The Council for American Job Growth (CAJG) was established in April 2013 by the founders of the pro-Democrat organization FWD.us—most notably Facebook chairman Mark Zuckerberg—to urge liberals and progressives to support “comprehensive” reform to the “broken” U.S. immigration system that has been “stalling job creation, hurting families, and hindering America’s competitiveness in the global economy.” Immigration reform, says CAJG, would “help small businesses continue to create and fill good jobs, and strengthen communities and American families.”
CAJG is a sister group to Americans for a Conservative Direction, which was also formed by FWD.us to advocate for immigration reform, but to a conservative rather than a leftwing constituency. FWD.us communications director Kate Hansen explains that “maintaining two separate entities … to support elected officials across the political spectrum—separately—means that we can more effectively communicate with targeted audiences of their constituents.”
From its inception, CAJG stood firmly behind Senate Bill 744, known as the Border Security, Economic Opportunity, and Immigration Modernization Act. Sponsored by the so-called “Gang of Eight” U.S. senators (four Democrats and four Republicans), this bill called for the provision of a path-to-citizenship for most of the estimated 11 million illegal immigrants already residing in the United States; an expedited path-to-citizenship for illegals who first entered the U.S. as minors; a doubling of the number of future legal immigrants permitted to enter the U.S. from Mexico; and a continuance of the practice of “birthright citizenship,” whereby American citizenship is automatically granted to babies born in the United States regardless of their parents' legal status.
CAJG's board of directors consists of Alida Garcia, deputy Latino vote director for President Barack Obama's 2012 re-election campaign; Joe Lockhart, press secretary for President Bill Clinton from 1998-2000; and Scott Murphy, former Democratic congressman of New York.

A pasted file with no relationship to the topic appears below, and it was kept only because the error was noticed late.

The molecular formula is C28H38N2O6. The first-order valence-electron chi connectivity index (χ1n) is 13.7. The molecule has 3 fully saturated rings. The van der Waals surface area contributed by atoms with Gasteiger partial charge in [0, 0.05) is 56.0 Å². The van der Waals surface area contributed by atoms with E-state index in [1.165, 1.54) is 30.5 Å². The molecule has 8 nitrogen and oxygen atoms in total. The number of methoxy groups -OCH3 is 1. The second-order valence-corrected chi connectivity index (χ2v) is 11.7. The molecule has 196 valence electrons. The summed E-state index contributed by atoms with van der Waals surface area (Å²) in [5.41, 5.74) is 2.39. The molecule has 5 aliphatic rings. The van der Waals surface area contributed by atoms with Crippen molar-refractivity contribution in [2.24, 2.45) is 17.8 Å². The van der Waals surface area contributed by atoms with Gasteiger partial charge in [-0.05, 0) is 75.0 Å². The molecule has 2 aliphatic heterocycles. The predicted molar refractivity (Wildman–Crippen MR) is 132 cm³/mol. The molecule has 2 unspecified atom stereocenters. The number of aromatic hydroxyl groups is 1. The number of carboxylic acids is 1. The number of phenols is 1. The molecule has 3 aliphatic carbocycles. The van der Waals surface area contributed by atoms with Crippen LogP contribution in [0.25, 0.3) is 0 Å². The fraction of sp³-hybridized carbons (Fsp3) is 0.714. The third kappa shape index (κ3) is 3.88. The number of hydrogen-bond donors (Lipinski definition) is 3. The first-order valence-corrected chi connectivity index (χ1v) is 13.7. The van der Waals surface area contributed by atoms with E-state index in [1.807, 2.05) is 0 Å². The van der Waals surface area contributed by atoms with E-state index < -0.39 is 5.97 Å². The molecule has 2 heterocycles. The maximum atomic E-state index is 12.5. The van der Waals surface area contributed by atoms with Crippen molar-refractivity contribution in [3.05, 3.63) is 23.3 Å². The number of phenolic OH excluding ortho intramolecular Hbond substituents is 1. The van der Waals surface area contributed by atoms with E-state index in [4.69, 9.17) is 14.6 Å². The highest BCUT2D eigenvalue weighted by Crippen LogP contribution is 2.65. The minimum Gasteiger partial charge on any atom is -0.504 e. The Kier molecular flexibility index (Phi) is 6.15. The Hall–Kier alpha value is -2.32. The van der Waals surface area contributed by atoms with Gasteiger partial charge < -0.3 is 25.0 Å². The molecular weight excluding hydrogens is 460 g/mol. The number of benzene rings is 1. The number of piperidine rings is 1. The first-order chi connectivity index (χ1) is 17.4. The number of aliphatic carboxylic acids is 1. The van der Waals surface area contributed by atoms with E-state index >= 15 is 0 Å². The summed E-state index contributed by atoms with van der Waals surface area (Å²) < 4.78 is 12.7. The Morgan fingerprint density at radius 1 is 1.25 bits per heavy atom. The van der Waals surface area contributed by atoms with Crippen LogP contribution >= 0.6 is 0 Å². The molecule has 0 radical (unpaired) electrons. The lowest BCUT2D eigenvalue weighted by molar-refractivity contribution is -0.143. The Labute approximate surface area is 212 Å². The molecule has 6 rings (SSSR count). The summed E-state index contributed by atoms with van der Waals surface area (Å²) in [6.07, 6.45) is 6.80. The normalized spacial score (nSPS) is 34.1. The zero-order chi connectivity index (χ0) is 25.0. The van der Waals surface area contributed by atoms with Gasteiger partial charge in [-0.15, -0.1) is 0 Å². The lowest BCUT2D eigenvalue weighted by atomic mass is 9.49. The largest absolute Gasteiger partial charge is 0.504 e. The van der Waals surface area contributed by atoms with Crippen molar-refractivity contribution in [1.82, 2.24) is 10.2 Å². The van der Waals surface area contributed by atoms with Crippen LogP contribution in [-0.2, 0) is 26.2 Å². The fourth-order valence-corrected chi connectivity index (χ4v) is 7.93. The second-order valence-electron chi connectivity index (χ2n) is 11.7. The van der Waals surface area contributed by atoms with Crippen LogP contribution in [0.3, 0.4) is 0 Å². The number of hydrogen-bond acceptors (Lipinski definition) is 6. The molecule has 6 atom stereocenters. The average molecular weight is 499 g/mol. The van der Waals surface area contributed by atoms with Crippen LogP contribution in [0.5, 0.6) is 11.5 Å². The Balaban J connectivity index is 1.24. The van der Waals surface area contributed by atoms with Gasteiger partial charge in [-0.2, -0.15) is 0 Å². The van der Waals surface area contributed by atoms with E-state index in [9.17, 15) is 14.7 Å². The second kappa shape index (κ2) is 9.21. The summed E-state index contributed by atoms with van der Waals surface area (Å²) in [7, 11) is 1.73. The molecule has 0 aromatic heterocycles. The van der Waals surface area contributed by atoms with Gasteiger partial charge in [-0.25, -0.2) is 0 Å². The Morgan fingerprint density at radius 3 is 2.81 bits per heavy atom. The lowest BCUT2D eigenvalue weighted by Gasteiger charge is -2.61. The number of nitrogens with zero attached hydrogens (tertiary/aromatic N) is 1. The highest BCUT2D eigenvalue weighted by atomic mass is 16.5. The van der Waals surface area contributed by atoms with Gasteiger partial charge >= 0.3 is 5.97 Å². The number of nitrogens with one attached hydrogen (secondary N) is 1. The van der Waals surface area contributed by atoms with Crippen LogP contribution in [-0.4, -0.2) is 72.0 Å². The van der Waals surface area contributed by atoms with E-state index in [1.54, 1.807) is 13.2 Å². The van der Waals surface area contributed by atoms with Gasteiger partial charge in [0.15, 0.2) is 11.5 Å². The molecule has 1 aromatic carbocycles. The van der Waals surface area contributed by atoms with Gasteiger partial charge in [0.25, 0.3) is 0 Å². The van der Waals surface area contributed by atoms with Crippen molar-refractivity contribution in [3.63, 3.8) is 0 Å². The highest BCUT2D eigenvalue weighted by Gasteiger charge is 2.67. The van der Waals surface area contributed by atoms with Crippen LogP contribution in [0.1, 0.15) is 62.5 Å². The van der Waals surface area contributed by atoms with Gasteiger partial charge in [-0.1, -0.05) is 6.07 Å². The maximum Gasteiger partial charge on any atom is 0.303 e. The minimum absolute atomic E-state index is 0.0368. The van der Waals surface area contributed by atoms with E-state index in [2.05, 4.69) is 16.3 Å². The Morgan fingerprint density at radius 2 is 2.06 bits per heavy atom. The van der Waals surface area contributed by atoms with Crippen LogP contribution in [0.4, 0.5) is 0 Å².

In the spring of 2013, many progressive activists were angry when CAJG produced a television ad that said nothing at all about immigration reform while praising Democratic Senator Mark Begich of Alaska for “working to open ANWR to drilling and investing in the Alaska Natural Gas Pipeline”—positions that conflicted with FWD.us co-founder Mark Zuckerberg's previous calls for the U.S. to move its economy away from fossil fuels and toward solar- and wind-based energy sources. The Sierra Club publicly urged Zuckerberg to “re-think his priorities” and refrain from “pushing dirty fuel schemes that threaten our future and our families,” and the environmental group 350.org held a protest rally outside of Facebook's corporate headquarters in California.
ABC News' deputy political director Michael Falcone provided insight into why CAJG, whose chief concern is immigration reform, was running ads that not only said nothing about immigration, but also seemed to betray the core values of its leading founder. “The ads are meant to provide political cover for senators [in politically conservative or centrist districts] to cast politically risky votes in favor of immigration reform,” said Falcone. In a similar vein, the leftwing group ThinkProgress said that the ads “appear to be trying to give political cover to vulnerable centrists, in hopes of ensuring their support for major immigration reform.”